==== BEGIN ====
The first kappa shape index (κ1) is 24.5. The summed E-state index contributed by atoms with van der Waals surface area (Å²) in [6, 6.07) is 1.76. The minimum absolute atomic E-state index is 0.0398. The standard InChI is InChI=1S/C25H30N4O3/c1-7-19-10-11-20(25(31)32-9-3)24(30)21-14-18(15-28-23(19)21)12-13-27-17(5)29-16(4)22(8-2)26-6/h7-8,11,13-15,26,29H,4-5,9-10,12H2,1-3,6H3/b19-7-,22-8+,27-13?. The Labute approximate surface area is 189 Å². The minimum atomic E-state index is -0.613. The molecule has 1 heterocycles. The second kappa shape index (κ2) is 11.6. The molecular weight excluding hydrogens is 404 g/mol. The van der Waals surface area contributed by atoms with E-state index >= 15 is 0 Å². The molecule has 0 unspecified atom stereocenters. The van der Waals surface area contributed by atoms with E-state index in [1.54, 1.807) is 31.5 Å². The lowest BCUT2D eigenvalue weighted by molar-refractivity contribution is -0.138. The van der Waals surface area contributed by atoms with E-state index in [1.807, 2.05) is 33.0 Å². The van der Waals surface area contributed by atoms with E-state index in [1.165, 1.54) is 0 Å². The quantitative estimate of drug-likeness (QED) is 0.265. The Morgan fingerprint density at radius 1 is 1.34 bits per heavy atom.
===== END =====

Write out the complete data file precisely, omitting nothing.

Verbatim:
The first kappa shape index (κ1) is 24.5. The summed E-state index contributed by atoms with van der Waals surface area (Å²) in [6, 6.07) is 1.76. The minimum absolute atomic E-state index is 0.0398. The standard InChI is InChI=1S/C25H30N4O3/c1-7-19-10-11-20(25(31)32-9-3)24(30)21-14-18(15-28-23(19)21)12-13-27-17(5)29-16(4)22(8-2)26-6/h7-8,11,13-15,26,29H,4-5,9-10,12H2,1-3,6H3/b19-7-,22-8+,27-13?. The Labute approximate surface area is 189 Å². The minimum atomic E-state index is -0.613. The molecule has 1 heterocycles. The second kappa shape index (κ2) is 11.6. The molecular weight excluding hydrogens is 404 g/mol. The van der Waals surface area contributed by atoms with E-state index >= 15 is 0 Å². The molecule has 0 unspecified atom stereocenters. The van der Waals surface area contributed by atoms with E-state index in [1.54, 1.807) is 31.5 Å². The lowest BCUT2D eigenvalue weighted by molar-refractivity contribution is -0.138. The van der Waals surface area contributed by atoms with E-state index in [1.807, 2.05) is 33.0 Å². The van der Waals surface area contributed by atoms with E-state index in [1.165, 1.54) is 0 Å². The quantitative estimate of drug-likeness (QED) is 0.265. The Morgan fingerprint density at radius 1 is 1.34 bits per heavy atom.